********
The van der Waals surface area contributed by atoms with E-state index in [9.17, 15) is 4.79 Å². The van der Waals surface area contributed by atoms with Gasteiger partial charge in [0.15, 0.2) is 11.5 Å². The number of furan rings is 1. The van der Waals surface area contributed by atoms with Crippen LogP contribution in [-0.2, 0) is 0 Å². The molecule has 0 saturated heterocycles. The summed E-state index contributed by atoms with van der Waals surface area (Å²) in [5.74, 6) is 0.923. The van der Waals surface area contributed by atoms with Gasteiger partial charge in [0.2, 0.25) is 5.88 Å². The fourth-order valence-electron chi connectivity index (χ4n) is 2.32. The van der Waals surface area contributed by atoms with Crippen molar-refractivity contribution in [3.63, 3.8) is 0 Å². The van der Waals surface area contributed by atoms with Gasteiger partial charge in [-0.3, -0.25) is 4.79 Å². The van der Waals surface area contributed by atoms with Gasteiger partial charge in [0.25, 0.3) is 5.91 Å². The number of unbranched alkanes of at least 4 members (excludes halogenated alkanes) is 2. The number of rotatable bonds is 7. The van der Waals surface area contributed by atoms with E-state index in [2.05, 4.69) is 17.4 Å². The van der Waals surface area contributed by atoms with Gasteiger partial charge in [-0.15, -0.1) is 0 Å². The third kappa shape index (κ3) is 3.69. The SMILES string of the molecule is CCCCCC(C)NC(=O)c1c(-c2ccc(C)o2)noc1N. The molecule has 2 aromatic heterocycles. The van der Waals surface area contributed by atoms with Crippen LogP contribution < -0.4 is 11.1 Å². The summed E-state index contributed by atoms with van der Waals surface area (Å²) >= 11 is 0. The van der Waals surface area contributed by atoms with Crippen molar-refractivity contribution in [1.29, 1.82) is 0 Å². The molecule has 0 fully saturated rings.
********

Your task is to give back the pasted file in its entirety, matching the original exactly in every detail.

The van der Waals surface area contributed by atoms with E-state index in [9.17, 15) is 4.79 Å². The van der Waals surface area contributed by atoms with Gasteiger partial charge in [0.15, 0.2) is 11.5 Å². The number of furan rings is 1. The van der Waals surface area contributed by atoms with Crippen LogP contribution in [-0.2, 0) is 0 Å². The molecule has 0 saturated heterocycles. The summed E-state index contributed by atoms with van der Waals surface area (Å²) in [5.74, 6) is 0.923. The van der Waals surface area contributed by atoms with Gasteiger partial charge in [0.2, 0.25) is 5.88 Å². The fourth-order valence-electron chi connectivity index (χ4n) is 2.32. The van der Waals surface area contributed by atoms with Crippen molar-refractivity contribution in [3.63, 3.8) is 0 Å². The van der Waals surface area contributed by atoms with Gasteiger partial charge in [-0.3, -0.25) is 4.79 Å². The van der Waals surface area contributed by atoms with Gasteiger partial charge in [0.25, 0.3) is 5.91 Å². The number of unbranched alkanes of at least 4 members (excludes halogenated alkanes) is 2. The number of rotatable bonds is 7. The van der Waals surface area contributed by atoms with E-state index in [2.05, 4.69) is 17.4 Å². The van der Waals surface area contributed by atoms with Gasteiger partial charge in [-0.15, -0.1) is 0 Å². The third kappa shape index (κ3) is 3.69. The SMILES string of the molecule is CCCCCC(C)NC(=O)c1c(-c2ccc(C)o2)noc1N. The molecule has 2 aromatic heterocycles. The van der Waals surface area contributed by atoms with Crippen LogP contribution < -0.4 is 11.1 Å². The summed E-state index contributed by atoms with van der Waals surface area (Å²) >= 11 is 0. The van der Waals surface area contributed by atoms with Crippen molar-refractivity contribution in [1.29, 1.82) is 0 Å². The molecule has 0 fully saturated rings.